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Windows Mobile update to counter change in daylight savings time

Due to the infinite wisdom of a Congress that, rather than tackle the United States’ real energy issues, decided to futz about the margins with ideas the consistency of overcooked noodles, daylight savings time will come early this year. Officially, that’s known as the “U.S. Energy Policy Act of 2005.” (Lesson: always make idiotic ideas sound important.)
Last year, daylight savings time-when clocks are set ahead one hour, making it seem as if the sun rises and sets one hour later-took place on April 2. This year clocks will be set ahead on Sunday, March 11. Clocks will “fall back” one hour in November, one week later than in past years.
Naturally, that produces a possible Y2K-ish glitch in certain software such as Microsoft Corp.’s Windows Mobile operating system, which had not anticipated Congress’ infinite wisdom when its software was embedded on handheld devices.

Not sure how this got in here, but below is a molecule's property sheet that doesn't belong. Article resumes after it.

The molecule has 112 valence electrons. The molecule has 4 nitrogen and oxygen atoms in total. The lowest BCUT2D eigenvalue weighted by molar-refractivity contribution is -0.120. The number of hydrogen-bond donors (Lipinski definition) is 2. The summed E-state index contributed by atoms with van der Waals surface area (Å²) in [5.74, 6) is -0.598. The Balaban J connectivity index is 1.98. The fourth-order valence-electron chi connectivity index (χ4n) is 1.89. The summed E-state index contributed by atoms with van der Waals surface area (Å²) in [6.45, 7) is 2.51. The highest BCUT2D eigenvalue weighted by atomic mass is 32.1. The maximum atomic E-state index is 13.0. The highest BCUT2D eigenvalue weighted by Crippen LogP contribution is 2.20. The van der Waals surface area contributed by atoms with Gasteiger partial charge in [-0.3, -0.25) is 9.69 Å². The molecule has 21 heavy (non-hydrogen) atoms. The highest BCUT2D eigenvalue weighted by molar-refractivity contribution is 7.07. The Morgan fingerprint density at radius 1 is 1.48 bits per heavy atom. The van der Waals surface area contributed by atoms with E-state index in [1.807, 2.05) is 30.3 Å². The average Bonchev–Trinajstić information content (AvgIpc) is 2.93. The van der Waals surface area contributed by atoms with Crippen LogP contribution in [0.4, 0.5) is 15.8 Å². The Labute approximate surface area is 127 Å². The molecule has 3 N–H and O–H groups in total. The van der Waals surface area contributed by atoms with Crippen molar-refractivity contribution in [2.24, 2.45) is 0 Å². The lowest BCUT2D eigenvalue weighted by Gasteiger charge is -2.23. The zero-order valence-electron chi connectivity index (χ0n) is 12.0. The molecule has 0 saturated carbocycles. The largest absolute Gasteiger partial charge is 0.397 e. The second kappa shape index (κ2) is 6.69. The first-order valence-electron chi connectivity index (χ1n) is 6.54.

“The DST 2007 changes could impact software which uses automated calendar or scheduling functions,” Microsoft wrote about the issue. “The changes were mandated by law”-read: we’re not responsible, we’re just trying to cope-“and will require adjustments from companies throughout the technology and consumer electronics industry.”
Thus Microsoft is offering an update at http://www.microsoft.com/windowsmobile/daylightsaving to solve the issue for Windows Mobile users.
All users of Windows Mobile in the United States, Canada and Mexico will be affected and should install the updates, the company said.

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